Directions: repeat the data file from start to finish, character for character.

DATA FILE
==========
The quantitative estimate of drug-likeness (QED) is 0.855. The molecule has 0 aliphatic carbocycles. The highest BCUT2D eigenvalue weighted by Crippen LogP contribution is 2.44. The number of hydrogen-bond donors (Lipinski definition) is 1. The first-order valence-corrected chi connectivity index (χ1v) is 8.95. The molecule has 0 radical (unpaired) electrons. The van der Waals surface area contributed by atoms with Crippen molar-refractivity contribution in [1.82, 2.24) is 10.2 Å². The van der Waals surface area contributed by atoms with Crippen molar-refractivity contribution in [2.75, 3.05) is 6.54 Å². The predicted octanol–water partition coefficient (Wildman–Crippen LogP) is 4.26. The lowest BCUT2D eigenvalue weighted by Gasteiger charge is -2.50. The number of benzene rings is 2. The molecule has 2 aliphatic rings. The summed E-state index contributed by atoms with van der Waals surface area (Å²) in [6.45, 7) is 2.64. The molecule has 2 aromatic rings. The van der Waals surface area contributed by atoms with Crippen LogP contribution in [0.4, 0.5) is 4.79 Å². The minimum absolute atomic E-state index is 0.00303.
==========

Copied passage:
The quantitative estimate of drug-likeness (QED) is 0.855. The molecule has 0 aliphatic carbocycles. The highest BCUT2D eigenvalue weighted by Crippen LogP contribution is 2.44. The number of hydrogen-bond donors (Lipinski definition) is 1. The first-order valence-corrected chi connectivity index (χ1v) is 8.95. The molecule has 0 radical (unpaired) electrons. The van der Waals surface area contributed by atoms with Crippen molar-refractivity contribution in [1.82, 2.24) is 10.2 Å². The van der Waals surface area contributed by atoms with Crippen molar-refractivity contribution in [2.75, 3.05) is 6.54 Å². The predicted octanol–water partition coefficient (Wildman–Crippen LogP) is 4.26. The lowest BCUT2D eigenvalue weighted by Gasteiger charge is -2.50. The number of benzene rings is 2. The molecule has 2 aliphatic rings. The summed E-state index contributed by atoms with van der Waals surface area (Å²) in [6.45, 7) is 2.64. The molecule has 2 aromatic rings. The van der Waals surface area contributed by atoms with Crippen LogP contribution in [0.4, 0.5) is 4.79 Å². The minimum absolute atomic E-state index is 0.00303.